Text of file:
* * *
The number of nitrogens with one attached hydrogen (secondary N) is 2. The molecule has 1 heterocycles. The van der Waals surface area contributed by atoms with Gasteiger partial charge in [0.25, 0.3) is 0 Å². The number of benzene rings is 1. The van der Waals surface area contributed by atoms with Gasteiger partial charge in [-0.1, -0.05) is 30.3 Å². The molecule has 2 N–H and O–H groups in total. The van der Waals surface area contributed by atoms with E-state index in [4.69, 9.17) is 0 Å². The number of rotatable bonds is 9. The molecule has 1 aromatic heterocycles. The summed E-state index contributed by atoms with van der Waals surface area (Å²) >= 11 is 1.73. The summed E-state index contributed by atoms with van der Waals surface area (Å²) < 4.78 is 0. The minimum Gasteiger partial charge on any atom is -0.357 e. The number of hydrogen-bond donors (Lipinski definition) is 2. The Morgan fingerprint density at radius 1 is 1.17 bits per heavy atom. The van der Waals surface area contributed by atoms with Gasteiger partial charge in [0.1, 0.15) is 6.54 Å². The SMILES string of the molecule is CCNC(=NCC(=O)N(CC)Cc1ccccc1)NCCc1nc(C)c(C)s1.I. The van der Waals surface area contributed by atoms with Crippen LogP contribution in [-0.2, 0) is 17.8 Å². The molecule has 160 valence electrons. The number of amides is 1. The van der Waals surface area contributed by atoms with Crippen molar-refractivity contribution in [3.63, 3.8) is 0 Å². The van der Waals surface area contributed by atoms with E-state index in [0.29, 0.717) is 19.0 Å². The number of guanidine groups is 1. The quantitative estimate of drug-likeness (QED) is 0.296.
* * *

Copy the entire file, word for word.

The number of nitrogens with one attached hydrogen (secondary N) is 2. The molecule has 1 heterocycles. The van der Waals surface area contributed by atoms with Gasteiger partial charge in [0.25, 0.3) is 0 Å². The number of benzene rings is 1. The van der Waals surface area contributed by atoms with Gasteiger partial charge in [-0.1, -0.05) is 30.3 Å². The molecule has 2 N–H and O–H groups in total. The van der Waals surface area contributed by atoms with E-state index in [4.69, 9.17) is 0 Å². The number of rotatable bonds is 9. The molecule has 1 aromatic heterocycles. The summed E-state index contributed by atoms with van der Waals surface area (Å²) >= 11 is 1.73. The summed E-state index contributed by atoms with van der Waals surface area (Å²) < 4.78 is 0. The minimum Gasteiger partial charge on any atom is -0.357 e. The number of hydrogen-bond donors (Lipinski definition) is 2. The Morgan fingerprint density at radius 1 is 1.17 bits per heavy atom. The van der Waals surface area contributed by atoms with Gasteiger partial charge in [0.1, 0.15) is 6.54 Å². The SMILES string of the molecule is CCNC(=NCC(=O)N(CC)Cc1ccccc1)NCCc1nc(C)c(C)s1.I. The van der Waals surface area contributed by atoms with Crippen LogP contribution in [-0.2, 0) is 17.8 Å². The molecule has 160 valence electrons. The number of amides is 1. The van der Waals surface area contributed by atoms with Crippen molar-refractivity contribution in [3.63, 3.8) is 0 Å². The van der Waals surface area contributed by atoms with E-state index in [0.29, 0.717) is 19.0 Å². The number of guanidine groups is 1. The quantitative estimate of drug-likeness (QED) is 0.296.